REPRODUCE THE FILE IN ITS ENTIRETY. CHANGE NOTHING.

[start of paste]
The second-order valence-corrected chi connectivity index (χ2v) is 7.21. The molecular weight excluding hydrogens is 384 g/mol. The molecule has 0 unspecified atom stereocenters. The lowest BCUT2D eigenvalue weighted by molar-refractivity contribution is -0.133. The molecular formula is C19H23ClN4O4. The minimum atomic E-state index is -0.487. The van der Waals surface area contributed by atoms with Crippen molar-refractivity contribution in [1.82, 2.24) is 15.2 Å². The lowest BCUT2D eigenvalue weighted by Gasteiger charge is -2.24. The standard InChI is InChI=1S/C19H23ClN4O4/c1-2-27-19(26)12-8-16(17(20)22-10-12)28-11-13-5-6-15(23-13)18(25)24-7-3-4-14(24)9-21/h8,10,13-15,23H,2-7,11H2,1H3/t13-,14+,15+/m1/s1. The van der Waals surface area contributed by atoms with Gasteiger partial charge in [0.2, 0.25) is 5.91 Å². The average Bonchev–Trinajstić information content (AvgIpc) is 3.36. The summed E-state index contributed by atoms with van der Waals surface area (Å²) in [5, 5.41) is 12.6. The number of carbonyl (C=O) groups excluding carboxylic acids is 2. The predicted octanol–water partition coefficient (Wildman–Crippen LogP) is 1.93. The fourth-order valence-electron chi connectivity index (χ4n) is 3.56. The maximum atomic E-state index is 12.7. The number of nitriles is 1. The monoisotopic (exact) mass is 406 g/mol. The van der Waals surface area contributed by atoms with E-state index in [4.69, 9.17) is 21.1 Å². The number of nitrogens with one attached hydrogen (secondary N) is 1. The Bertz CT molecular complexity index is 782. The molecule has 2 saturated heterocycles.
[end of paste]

The second-order valence-corrected chi connectivity index (χ2v) is 7.21. The molecular weight excluding hydrogens is 384 g/mol. The molecule has 0 unspecified atom stereocenters. The lowest BCUT2D eigenvalue weighted by molar-refractivity contribution is -0.133. The molecular formula is C19H23ClN4O4. The minimum atomic E-state index is -0.487. The van der Waals surface area contributed by atoms with Crippen molar-refractivity contribution in [1.82, 2.24) is 15.2 Å². The lowest BCUT2D eigenvalue weighted by Gasteiger charge is -2.24. The standard InChI is InChI=1S/C19H23ClN4O4/c1-2-27-19(26)12-8-16(17(20)22-10-12)28-11-13-5-6-15(23-13)18(25)24-7-3-4-14(24)9-21/h8,10,13-15,23H,2-7,11H2,1H3/t13-,14+,15+/m1/s1. The van der Waals surface area contributed by atoms with Gasteiger partial charge in [0.2, 0.25) is 5.91 Å². The average Bonchev–Trinajstić information content (AvgIpc) is 3.36. The summed E-state index contributed by atoms with van der Waals surface area (Å²) in [5, 5.41) is 12.6. The number of carbonyl (C=O) groups excluding carboxylic acids is 2. The predicted octanol–water partition coefficient (Wildman–Crippen LogP) is 1.93. The fourth-order valence-electron chi connectivity index (χ4n) is 3.56. The maximum atomic E-state index is 12.7. The number of nitriles is 1. The monoisotopic (exact) mass is 406 g/mol. The van der Waals surface area contributed by atoms with E-state index in [4.69, 9.17) is 21.1 Å². The number of nitrogens with one attached hydrogen (secondary N) is 1. The Bertz CT molecular complexity index is 782. The molecule has 2 saturated heterocycles.